“I’ve been burning these Destiny 2-themed scented candles,” you say, holding up your Ghost-shaped candle holder because your interactions have the air of a thinly veiled advertisement. “Tell me, darling, would you prefer the scents of Venus, or do you long for the musky odor of the Dreadnaught?”
“You choose, you astonishing portrait of seduction,” she cries. “Take me now.”
(Yes, all of these are real products for sale for actual money in the real world. Except, oddly, for the sippy cup.)
Usually when it comes to discussing world hemispheres of MMO game design, comments and observations are made about what western studios can learn from their eastern counterparts. MMO Bro, however, flipped that discussion recently to share four things that eastern MMOs can (and perhaps should) learn from western games.
“The problem, though, is that in most eastern games I’ve played, the story still feels like kind of a background element,” he writes. “There isn’t a lot of effort put into developing it or helping the player experience it in a dynamic way. It’s usually bland quest text. In the west, we’ve seen MMO games make great strides toward better storytelling in recent years.”
As we continue with our visits to MMO blogs, we’ll hear musings on Guild Wars 2’s direction, Standing Stone Games’ missteps, speed-leveling in World of Warcraft, and more!
Don’t forget to drink your Ovaltine! This is not a joke: ActiBlizz just sent ’round a press release announcing a partnership with Rockstar energy drinks and poptarts, which I’ve just learned is actually properly formatted as Pop-Tarts. This was important enough that it needed to invade my inbox, and by god, I’m going to make sure you’re informed of this critical partnership development too.
“Destiny 2’s international collaboration with Rockstar Energy Drink includes limited edition ‘Destiny 2 themed’ cans in different flavors available in the U.S. and Canada, U.K. and Germany. The U.S. flavors are Original, Punched, and Zero Carb. Canada flavors include: Original, Punched and Burner. The U.K. flavors include: Original, Punched Guava, and XDurance. The Germany program features flavors: Original and Sugar Free.”
For some reason we all need different flavors? Guava? What? “Score loot with cans!” No!
“The U.S. partnership with Pop-Tarts® will fuel players’ Destiny 2 gaming experience by offering XP Boost, free with purchase of specially-marked packages of Pop-Tarts®.** In addition to this limited time offer, Pop-Tarts® will feature custom-designed, collectable packs highlighting each Guardian Subclass.”
We could practically copypasta last quarter’s Activision-Blizzard report to this one and nobody would notice. That’s because once again, it’s the Blizzard segment of the company driving the revenue flow; Blizz’s incomes rose 4% year-over-year to account for 42% of the revenue (with King and Activision itself trailing behind).
“Blizzard had the biggest quarterly online player community in its history with a record 46 million MAUsB, up 38% year-over-year. The Overwatch community continued to grow more than a year after launch, setting another all-time MAUB record with the release of two seasonal events in the quarter. Hearthstone MAUsB grew year-over-year and quarter-over-quarter to an all-time record, driven by its expansion, Journey to Un’Goro.”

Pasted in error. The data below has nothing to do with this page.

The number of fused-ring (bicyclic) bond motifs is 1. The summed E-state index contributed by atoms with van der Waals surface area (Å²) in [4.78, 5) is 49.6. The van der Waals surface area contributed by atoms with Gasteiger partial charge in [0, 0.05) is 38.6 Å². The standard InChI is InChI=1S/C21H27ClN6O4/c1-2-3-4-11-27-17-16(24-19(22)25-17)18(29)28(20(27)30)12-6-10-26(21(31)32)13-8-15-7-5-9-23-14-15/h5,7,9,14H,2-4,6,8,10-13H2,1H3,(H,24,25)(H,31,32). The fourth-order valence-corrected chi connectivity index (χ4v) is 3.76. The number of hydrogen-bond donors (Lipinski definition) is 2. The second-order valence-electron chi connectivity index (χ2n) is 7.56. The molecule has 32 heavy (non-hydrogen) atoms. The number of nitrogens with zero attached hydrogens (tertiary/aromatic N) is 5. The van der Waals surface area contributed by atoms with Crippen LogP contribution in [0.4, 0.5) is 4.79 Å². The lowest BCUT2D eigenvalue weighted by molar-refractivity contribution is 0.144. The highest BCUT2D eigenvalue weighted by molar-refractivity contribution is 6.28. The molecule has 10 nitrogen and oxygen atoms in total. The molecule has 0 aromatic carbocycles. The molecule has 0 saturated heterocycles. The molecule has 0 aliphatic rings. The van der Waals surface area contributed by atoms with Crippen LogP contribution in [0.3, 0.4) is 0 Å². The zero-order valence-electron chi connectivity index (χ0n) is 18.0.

Blizz is also talking up its “time spent” metric and claiming that it’s increased in World of Warcraft year-over-year, which should shock absolutely no one given Legion:
Gaming analysis firm SuperData is touting a new report for marketers today, shedding some light on the shape of the industry so far in 2017 — for everyone. Yep, today’s report is free, as long as you’re willing to hand over a mailing address, so let’s run down the highlights:
- 46% of US gamers are now women.
- 665 million people glue their eyeballs to gaming videos and streams — more than HBO, Netflix, ESPN, and Hulu combined.
- “The global market for games and interactive media will grow 12% this year,” for the first time crossing the $100B threshold.
- A streadily increasing percentage of that dough is coming from digital console revenue.
- By 2020, SuperData argues, “players will spend $4.5B on immersive gaming — more than 20 times what they do today.”
- “Rocket League shows that console gamers are willing to spend on optional cosmetic items in multiplayer games.” Stop buying lockboxes, people.
Whether you get it or not, it’s pretty apparent by now that there’s a huge demand for viewers to watch other people play video games and offer running commentary while doing so.
That’s Twitch in a nutshell, and it’s an audience that the Sea of Thieves team is keeping in mind as it develops its game. In a new dev video out today, Bungie said that it has always tried to make the spectator experience of Sea of Thieves captivating and enjoyable. And the studio is making no (skull)bones about trying to harness Twitch to propel the game forward.
“I think we have to think of games like that these days,” said Executive Producer Joe Neate. “It’s not just about the player; it’s about the viewer too. They’re both an audience and they’re both people that have a say in it.”
Check out the conversation — including a look at Sea of Thieves’ earliest demo prototype — after the break!
Time and again, we here at Massively OP have noted how RuneScape seems to be incredibly underestimated by the larger MMO community. For how popular it is, it never seems to get the respect and attention from the core MMORPG community that its online contemporaries do.
That is, until you head over to Twitch. According to the June viewing charts over on NewZoo, the fantasy MMORPG drew in an astounding 6.7 million hours of viewership over that month alone. This is enough to put it in 11th place, well ahead of titles like Destiny, Minecraft, Black Desert, and H1Z1: King of the Kill. It’s RuneScape’s world — we only watch it from afar.
The top 10 of the viewership chart is filled with the usual suspects, including much of Blizzard’s roster (World of Warcraft, Hearthstone, Overwatch, and Heroes of the Storm) and the dominant MOBAs of our time (League of Legends and Dota 2).